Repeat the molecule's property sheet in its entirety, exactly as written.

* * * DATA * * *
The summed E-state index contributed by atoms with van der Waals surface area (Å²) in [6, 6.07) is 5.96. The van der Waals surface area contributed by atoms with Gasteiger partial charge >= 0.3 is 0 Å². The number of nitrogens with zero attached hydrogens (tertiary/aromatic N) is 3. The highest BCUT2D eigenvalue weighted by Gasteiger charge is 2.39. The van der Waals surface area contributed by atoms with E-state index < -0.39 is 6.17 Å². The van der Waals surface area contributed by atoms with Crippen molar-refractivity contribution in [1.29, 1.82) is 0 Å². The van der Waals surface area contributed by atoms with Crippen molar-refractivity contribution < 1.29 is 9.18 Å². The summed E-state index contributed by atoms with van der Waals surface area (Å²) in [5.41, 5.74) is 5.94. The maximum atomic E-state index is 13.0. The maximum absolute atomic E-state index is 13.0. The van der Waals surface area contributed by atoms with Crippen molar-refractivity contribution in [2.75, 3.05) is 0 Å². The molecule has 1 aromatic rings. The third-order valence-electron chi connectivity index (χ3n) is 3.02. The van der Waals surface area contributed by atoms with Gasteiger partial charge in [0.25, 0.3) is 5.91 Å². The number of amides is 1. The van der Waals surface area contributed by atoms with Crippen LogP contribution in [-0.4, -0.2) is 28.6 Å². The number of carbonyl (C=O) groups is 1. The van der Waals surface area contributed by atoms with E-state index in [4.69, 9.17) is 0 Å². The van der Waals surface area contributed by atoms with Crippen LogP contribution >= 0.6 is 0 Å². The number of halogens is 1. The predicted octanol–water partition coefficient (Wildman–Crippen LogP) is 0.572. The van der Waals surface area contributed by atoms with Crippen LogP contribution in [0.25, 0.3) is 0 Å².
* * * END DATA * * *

The summed E-state index contributed by atoms with van der Waals surface area (Å²) in [6, 6.07) is 5.96. The van der Waals surface area contributed by atoms with Gasteiger partial charge >= 0.3 is 0 Å². The number of nitrogens with zero attached hydrogens (tertiary/aromatic N) is 3. The highest BCUT2D eigenvalue weighted by Gasteiger charge is 2.39. The van der Waals surface area contributed by atoms with E-state index < -0.39 is 6.17 Å². The van der Waals surface area contributed by atoms with Crippen molar-refractivity contribution in [1.29, 1.82) is 0 Å². The van der Waals surface area contributed by atoms with Crippen molar-refractivity contribution < 1.29 is 9.18 Å². The summed E-state index contributed by atoms with van der Waals surface area (Å²) in [5.41, 5.74) is 5.94. The maximum atomic E-state index is 13.0. The maximum absolute atomic E-state index is 13.0. The van der Waals surface area contributed by atoms with Crippen molar-refractivity contribution in [2.75, 3.05) is 0 Å². The molecule has 1 aromatic rings. The third-order valence-electron chi connectivity index (χ3n) is 3.02. The van der Waals surface area contributed by atoms with Gasteiger partial charge in [0.25, 0.3) is 5.91 Å². The number of amides is 1. The van der Waals surface area contributed by atoms with Crippen LogP contribution in [-0.4, -0.2) is 28.6 Å². The number of carbonyl (C=O) groups is 1. The van der Waals surface area contributed by atoms with E-state index in [4.69, 9.17) is 0 Å². The van der Waals surface area contributed by atoms with Crippen LogP contribution >= 0.6 is 0 Å². The number of halogens is 1. The predicted octanol–water partition coefficient (Wildman–Crippen LogP) is 0.572. The van der Waals surface area contributed by atoms with Crippen LogP contribution in [0.25, 0.3) is 0 Å².